From the 1950s to the 1980s, the Art in Construction Act, which stipulated that a percentage of the construction costs of federal buildings be invested in art, gave artists new tasks. There was also the notion that art could serve an educational and healing purpose through play. Especially the commissions for fountains in the pedestrian zones of the newly rebuilt cities became places of communication and play.
Gewers also took part in some competitions for art on buildings and fountains in public squares; even if not all the competitions were won, the beautiful models with which Gewers competed remained. The Water Games, Trombone Fountain and Music Machine are wonderful designs for fountain sculptures moved by water, which unfortunately were not executed. The artist designed multipart sculpture fields in imitation of the growth of plants, which, through their diversity and liveliness as well as their patina of verdigris, added to the tactility of the surface.
Towards the end of the 1960s, a lot changed, not only politically, due to the 1968 student revolution. The first moon landing, the threat of the Vietnam War, the apparent limits to growth and new discoveries in physics influenced sculptors at this time. Gewers‘ expression also changed. The landscapes are no longer romantic ones, but destroyed ones, permeated by technology, rutted, with wires and antennae and lookouts. Here, the machinic notion of architecture of a Le Corbusier meets the weathered, patina-ridden, wrinkled skin of an impaired earth, hinting at science fiction film sets like those of Star Wars. The Occupation of the Earth by Man (1969), an application for a free sculpture on the Münster television tower, shows how Gewers approaches the theme of alienation and mechanisation. The skyscrapers of a cityscape, at first hinted at in a small sketch, give way to more abstracted antennae, cages, batteries and pillars shaped like stamps, occupying an area without human figures and on a platform which - held in suspension above a concrete block - dynamises the whole surrounding space. Gewers photographed this design in the typical manner of the time from below, in front of a cityscape of single-family houses, so that the drasticness of the design is heightened in relation to its small-town surroundings. Added to this is the sculptor‘s technical skill in giving the bronze surfaces and points a handmade, special patina that reinforces the drama of the elements that appear weathered or burnt.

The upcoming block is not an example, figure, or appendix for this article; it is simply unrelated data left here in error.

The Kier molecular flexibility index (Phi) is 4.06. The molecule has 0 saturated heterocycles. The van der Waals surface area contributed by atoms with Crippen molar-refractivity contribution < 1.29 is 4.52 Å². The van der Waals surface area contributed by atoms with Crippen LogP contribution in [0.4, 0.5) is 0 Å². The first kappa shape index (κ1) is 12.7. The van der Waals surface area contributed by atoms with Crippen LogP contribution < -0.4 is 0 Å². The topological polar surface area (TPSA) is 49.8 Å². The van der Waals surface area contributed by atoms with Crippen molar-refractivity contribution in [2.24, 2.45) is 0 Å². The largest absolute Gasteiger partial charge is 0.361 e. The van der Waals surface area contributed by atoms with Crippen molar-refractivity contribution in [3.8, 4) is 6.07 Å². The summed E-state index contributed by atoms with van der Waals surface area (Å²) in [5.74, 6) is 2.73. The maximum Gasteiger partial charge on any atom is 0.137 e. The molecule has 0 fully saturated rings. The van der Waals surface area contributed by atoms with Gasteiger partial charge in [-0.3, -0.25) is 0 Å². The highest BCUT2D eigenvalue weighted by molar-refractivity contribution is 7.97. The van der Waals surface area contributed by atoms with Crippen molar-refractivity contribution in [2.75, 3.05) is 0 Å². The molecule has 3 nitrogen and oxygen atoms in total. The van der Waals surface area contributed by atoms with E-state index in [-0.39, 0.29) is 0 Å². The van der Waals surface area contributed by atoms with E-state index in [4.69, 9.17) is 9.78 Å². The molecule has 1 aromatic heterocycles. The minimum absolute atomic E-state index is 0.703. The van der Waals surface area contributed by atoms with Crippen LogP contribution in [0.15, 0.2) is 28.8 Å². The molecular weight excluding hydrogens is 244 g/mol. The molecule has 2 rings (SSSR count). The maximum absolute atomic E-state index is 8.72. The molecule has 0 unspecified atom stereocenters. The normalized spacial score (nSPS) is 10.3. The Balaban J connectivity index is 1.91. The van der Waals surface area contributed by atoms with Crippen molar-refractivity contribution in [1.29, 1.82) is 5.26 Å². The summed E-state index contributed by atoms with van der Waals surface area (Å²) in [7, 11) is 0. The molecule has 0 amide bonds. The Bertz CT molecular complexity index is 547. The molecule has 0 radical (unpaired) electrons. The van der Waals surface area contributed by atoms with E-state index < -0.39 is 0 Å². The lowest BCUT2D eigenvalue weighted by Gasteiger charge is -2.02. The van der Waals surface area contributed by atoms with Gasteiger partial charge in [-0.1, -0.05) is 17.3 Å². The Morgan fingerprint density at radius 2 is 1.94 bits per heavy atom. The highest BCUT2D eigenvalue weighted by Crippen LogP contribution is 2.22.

„Cosmic landscapes“ is what Gewers calls his shallow reliefs, which are characterised by rays, sunlight collectors and accumulator-like apparatuses. The large plaster model with its furrows and structures traces its origins to the dystopian 1970s. Comparable to the sculptures of an Edoardo Paolozzi from the late 1950s, in which he integrated imprints of machine parts into his bronze surfaces of figures, the surface of these machine-like installations is as technoid as it is apocalyptic.
From the 1980s onwards, the sculptor exploits the new technical possibilities of concrete casting in the Concrete Glass Windows and the Reliefs (1984), in which he superimposes concrete grids in several layers to create a vegetal, overgrown structure that allows the light to shine through in a refracted manner. Again, Gewer‘s attention to detail and the great artistic care with which he approaches the materials is evident. In his cottage are the old models from whom he borrows the techniques - the Westphalian stone sculptors such as the Brabenders and Johann Wilhelm Gröninger, and in front of the door is the mossy sculpture that becomes more and more beautiful with time. Finally, the gravestones he designed and carved for friends and clients are found in the cemeteries. In the late period, ecclesiastical commissions took up even more space and so Gewers also left his mark on his immediate surroundings with his reliefs, building decorations and sculptures.
If you drive through Hagen, you will see St. Martin on the monumental marble relief at the height of the church, as he gently places his warm cloak around the shoulders of the beggar. This almost classicistic work by Gewers can stand for his late work, in which light and rounded forms appear and once again give his artistic expression a different character. The simple remains, just as the group of crosses in the cemetery gets its meaning from the simple grouping that makes the crosses into a family.
May it be Westphalian simplicity, may it be ascetic from the experience of lack or simply modest and thorough, Bernhard Gewers has combined the typical of the time and the individual in his sculptures in a way through which they point beyond the merely regional and merely individual. What remains are works that not only speak to his family, the community and the locality, but also provide an insight into a detailed, diverse, technically and artistically sophisticated oeuvre of a German artist of the post-war modern era. In this, his work meets that of the long disregarded medieval and Renaissance artists from Cleve, Soest and Münster, whom he admired so much.